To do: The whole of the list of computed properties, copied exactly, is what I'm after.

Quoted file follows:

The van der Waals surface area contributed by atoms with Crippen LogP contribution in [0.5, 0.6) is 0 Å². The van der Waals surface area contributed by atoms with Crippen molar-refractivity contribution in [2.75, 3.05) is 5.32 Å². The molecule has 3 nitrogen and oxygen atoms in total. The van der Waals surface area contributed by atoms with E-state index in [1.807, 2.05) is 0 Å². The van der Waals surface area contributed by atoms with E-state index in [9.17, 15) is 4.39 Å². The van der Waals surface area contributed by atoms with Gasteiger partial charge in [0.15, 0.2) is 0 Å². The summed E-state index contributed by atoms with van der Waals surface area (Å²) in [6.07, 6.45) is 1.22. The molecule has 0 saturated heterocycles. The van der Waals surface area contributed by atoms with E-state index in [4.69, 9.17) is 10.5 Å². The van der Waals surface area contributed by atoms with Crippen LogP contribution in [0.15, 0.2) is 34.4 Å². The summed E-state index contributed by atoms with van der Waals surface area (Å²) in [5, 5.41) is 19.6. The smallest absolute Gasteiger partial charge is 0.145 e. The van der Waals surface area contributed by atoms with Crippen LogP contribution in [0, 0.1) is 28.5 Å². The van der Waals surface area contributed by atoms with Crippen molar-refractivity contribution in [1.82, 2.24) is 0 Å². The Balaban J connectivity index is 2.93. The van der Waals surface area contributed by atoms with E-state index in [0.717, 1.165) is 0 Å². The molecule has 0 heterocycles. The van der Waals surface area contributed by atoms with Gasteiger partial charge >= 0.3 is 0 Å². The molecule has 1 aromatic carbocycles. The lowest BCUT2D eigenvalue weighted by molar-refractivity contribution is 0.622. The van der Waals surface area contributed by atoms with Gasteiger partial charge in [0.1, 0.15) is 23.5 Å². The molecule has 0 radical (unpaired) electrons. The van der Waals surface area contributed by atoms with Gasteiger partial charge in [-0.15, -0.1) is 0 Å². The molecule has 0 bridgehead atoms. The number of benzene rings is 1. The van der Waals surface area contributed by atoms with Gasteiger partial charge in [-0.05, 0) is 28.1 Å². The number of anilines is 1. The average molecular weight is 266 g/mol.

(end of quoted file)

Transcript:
The van der Waals surface area contributed by atoms with Crippen LogP contribution in [0.5, 0.6) is 0 Å². The van der Waals surface area contributed by atoms with Crippen molar-refractivity contribution in [2.75, 3.05) is 5.32 Å². The molecule has 3 nitrogen and oxygen atoms in total. The van der Waals surface area contributed by atoms with E-state index in [1.807, 2.05) is 0 Å². The van der Waals surface area contributed by atoms with E-state index in [9.17, 15) is 4.39 Å². The van der Waals surface area contributed by atoms with Gasteiger partial charge in [0.15, 0.2) is 0 Å². The summed E-state index contributed by atoms with van der Waals surface area (Å²) in [6.07, 6.45) is 1.22. The molecule has 0 saturated heterocycles. The van der Waals surface area contributed by atoms with E-state index in [4.69, 9.17) is 10.5 Å². The van der Waals surface area contributed by atoms with Crippen LogP contribution in [0.15, 0.2) is 34.4 Å². The summed E-state index contributed by atoms with van der Waals surface area (Å²) in [5, 5.41) is 19.6. The smallest absolute Gasteiger partial charge is 0.145 e. The van der Waals surface area contributed by atoms with Crippen LogP contribution in [0, 0.1) is 28.5 Å². The van der Waals surface area contributed by atoms with Crippen molar-refractivity contribution in [1.82, 2.24) is 0 Å². The Balaban J connectivity index is 2.93. The van der Waals surface area contributed by atoms with E-state index in [0.717, 1.165) is 0 Å². The molecule has 0 heterocycles. The van der Waals surface area contributed by atoms with Gasteiger partial charge >= 0.3 is 0 Å². The molecule has 1 aromatic carbocycles. The lowest BCUT2D eigenvalue weighted by molar-refractivity contribution is 0.622. The van der Waals surface area contributed by atoms with Gasteiger partial charge in [0.1, 0.15) is 23.5 Å². The molecule has 0 radical (unpaired) electrons. The van der Waals surface area contributed by atoms with Gasteiger partial charge in [-0.15, -0.1) is 0 Å². The molecule has 0 bridgehead atoms. The number of benzene rings is 1. The van der Waals surface area contributed by atoms with Gasteiger partial charge in [-0.05, 0) is 28.1 Å². The number of anilines is 1. The average molecular weight is 266 g/mol.